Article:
Cancer Incidence from Fukushima Disaster: Negligible

On this one-year anniversary of the tragic Japan earthquake and Fukushima nuclear power plant disaster, there’s one bit of positive news. It turns out that the release of radioactivity was far less than initially feared. It was so small that, according to Japanese government researchers as cited by a Wall Street Journal article, so far no one has gotten cancer from that radiation exposure.

Among people living in three towns that were at high risk, 95 percent of them were exposed to less than 5 millisieverts, which is half as much what one is exposed to during a typical CT scan. The highest level of radiation that anyone was exposed to, a worker at the disaster site, was 679 millisieverts. So far he’s fine. In fact his chances of getting cancer from that are still quite low. According this chart, exposure to 500 millisieverts puts you at a lifetime cancer risk of 1 in 250. That means if 250 people were exposed to that amount, just 1 would get cancer during their lifetimes, as a result of that exposure.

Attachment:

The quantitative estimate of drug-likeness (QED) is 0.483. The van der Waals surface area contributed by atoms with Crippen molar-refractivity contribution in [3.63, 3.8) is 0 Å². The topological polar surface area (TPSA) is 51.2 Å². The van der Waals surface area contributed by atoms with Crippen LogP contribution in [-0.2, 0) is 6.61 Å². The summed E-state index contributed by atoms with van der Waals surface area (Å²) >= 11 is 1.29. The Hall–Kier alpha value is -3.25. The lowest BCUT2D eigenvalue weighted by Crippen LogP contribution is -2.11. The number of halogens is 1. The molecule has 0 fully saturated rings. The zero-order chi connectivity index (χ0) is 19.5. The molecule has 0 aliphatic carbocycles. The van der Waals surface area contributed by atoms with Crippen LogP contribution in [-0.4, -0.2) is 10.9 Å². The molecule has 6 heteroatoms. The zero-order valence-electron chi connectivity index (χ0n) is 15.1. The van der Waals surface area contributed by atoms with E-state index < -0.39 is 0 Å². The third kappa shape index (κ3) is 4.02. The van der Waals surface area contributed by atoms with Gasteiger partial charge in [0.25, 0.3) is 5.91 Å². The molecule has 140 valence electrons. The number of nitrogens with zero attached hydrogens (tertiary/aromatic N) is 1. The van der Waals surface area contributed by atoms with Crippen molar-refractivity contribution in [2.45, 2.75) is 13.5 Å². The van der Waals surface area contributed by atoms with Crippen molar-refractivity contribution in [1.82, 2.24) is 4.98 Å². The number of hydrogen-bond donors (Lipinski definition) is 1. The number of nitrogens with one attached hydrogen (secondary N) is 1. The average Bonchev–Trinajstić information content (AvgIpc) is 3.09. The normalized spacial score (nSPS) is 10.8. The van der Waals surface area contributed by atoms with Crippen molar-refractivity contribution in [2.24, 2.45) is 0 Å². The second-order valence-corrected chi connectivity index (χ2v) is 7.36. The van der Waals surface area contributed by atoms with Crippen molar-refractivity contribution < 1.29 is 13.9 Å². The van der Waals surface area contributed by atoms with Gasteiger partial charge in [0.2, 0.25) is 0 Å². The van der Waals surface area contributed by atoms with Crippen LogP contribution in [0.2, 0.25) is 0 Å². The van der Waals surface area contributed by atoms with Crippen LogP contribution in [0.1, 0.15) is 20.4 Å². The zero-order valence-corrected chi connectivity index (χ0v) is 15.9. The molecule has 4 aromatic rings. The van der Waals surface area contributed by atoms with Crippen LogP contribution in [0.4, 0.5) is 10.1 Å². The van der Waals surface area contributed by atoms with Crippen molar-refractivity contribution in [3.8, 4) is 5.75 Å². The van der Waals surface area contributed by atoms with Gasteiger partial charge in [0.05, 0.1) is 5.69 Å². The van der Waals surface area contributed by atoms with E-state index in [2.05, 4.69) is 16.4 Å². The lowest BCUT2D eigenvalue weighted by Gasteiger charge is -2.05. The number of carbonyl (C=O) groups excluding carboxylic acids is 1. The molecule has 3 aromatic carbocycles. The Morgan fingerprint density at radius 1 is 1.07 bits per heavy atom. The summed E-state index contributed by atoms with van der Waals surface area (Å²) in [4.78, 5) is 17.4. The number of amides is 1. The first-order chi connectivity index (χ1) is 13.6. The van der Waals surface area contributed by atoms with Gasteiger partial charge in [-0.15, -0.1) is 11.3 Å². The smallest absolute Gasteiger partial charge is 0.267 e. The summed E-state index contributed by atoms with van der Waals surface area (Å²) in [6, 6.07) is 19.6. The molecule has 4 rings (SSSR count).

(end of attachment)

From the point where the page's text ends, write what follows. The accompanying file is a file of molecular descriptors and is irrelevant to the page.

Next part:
To be sure, the article also says that over the long run, 300 to 500 people could develop thyroid problems as a result of the Fukushima radiation release.

So one can rest a little easier over nuclear power plant worries, at least in developed countries. Even a large-scale disaster like Fukushima resulted in far fewer radiation exposures than initially feared.

Hey Germany, ya think you acted a little too hastily in deciding to shut down all of your nuclear power plants, in the wake of Fukushima?

Of course, sabotage of nuclear power plants is always a concern, as is terrorism and destruction resulting from war. Regarding terrorism, a common worry is crashing an airliner into a reactor. But here’s one bit of reassurance: when they crashed an F-4 Phantom jet into a 6-foot concrete wall, the jet disintegrated and nothing happened to the wall. I’m certainly no expert but perhaps crashing an airliner into the thick metal and concrete containment building of a nuclear reactor would yield similar results.

What about shooting a barrage of missiles into a containment structure, and/or a full-scale release of radiation? I actually got hold of a book on that. Book report to come soon.